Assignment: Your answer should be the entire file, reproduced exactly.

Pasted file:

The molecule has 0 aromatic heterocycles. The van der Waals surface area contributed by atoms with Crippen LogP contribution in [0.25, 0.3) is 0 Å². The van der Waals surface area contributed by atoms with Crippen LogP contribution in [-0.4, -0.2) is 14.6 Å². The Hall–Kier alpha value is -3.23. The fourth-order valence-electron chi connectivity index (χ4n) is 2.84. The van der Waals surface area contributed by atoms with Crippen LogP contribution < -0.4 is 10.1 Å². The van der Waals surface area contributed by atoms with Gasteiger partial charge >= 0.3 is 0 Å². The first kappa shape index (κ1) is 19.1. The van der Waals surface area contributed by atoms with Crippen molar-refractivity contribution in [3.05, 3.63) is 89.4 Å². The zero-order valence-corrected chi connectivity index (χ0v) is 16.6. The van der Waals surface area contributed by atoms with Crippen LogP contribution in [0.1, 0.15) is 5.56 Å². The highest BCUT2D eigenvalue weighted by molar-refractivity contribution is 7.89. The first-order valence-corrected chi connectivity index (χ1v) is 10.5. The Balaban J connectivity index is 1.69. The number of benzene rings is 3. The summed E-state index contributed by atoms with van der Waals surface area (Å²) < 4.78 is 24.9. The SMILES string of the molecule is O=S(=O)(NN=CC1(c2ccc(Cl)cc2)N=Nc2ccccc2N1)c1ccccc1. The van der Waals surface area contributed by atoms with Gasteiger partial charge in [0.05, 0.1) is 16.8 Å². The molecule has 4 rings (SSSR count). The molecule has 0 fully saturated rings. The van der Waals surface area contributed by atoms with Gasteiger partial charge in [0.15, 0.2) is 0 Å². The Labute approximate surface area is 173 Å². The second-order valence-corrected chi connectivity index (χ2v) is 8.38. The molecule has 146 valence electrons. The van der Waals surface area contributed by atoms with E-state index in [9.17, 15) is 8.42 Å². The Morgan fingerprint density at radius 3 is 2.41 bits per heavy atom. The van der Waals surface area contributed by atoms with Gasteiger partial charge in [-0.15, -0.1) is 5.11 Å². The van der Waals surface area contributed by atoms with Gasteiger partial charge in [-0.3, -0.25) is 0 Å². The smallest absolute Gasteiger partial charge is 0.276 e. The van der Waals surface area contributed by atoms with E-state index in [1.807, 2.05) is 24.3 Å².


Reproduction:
The molecule has 0 aromatic heterocycles. The van der Waals surface area contributed by atoms with Crippen LogP contribution in [0.25, 0.3) is 0 Å². The van der Waals surface area contributed by atoms with Crippen LogP contribution in [-0.4, -0.2) is 14.6 Å². The Hall–Kier alpha value is -3.23. The fourth-order valence-electron chi connectivity index (χ4n) is 2.84. The van der Waals surface area contributed by atoms with Crippen LogP contribution < -0.4 is 10.1 Å². The van der Waals surface area contributed by atoms with Gasteiger partial charge >= 0.3 is 0 Å². The first kappa shape index (κ1) is 19.1. The van der Waals surface area contributed by atoms with Crippen molar-refractivity contribution in [3.05, 3.63) is 89.4 Å². The zero-order valence-corrected chi connectivity index (χ0v) is 16.6. The van der Waals surface area contributed by atoms with Crippen LogP contribution in [0.1, 0.15) is 5.56 Å². The highest BCUT2D eigenvalue weighted by molar-refractivity contribution is 7.89. The first-order valence-corrected chi connectivity index (χ1v) is 10.5. The Balaban J connectivity index is 1.69. The number of benzene rings is 3. The summed E-state index contributed by atoms with van der Waals surface area (Å²) < 4.78 is 24.9. The SMILES string of the molecule is O=S(=O)(NN=CC1(c2ccc(Cl)cc2)N=Nc2ccccc2N1)c1ccccc1. The van der Waals surface area contributed by atoms with Gasteiger partial charge in [0.05, 0.1) is 16.8 Å². The molecule has 4 rings (SSSR count). The molecule has 0 fully saturated rings. The van der Waals surface area contributed by atoms with Gasteiger partial charge in [0.15, 0.2) is 0 Å². The Labute approximate surface area is 173 Å². The second-order valence-corrected chi connectivity index (χ2v) is 8.38. The molecule has 146 valence electrons. The van der Waals surface area contributed by atoms with E-state index in [9.17, 15) is 8.42 Å². The Morgan fingerprint density at radius 3 is 2.41 bits per heavy atom. The van der Waals surface area contributed by atoms with Gasteiger partial charge in [-0.15, -0.1) is 5.11 Å². The van der Waals surface area contributed by atoms with Gasteiger partial charge in [-0.3, -0.25) is 0 Å². The smallest absolute Gasteiger partial charge is 0.276 e. The van der Waals surface area contributed by atoms with E-state index in [1.807, 2.05) is 24.3 Å².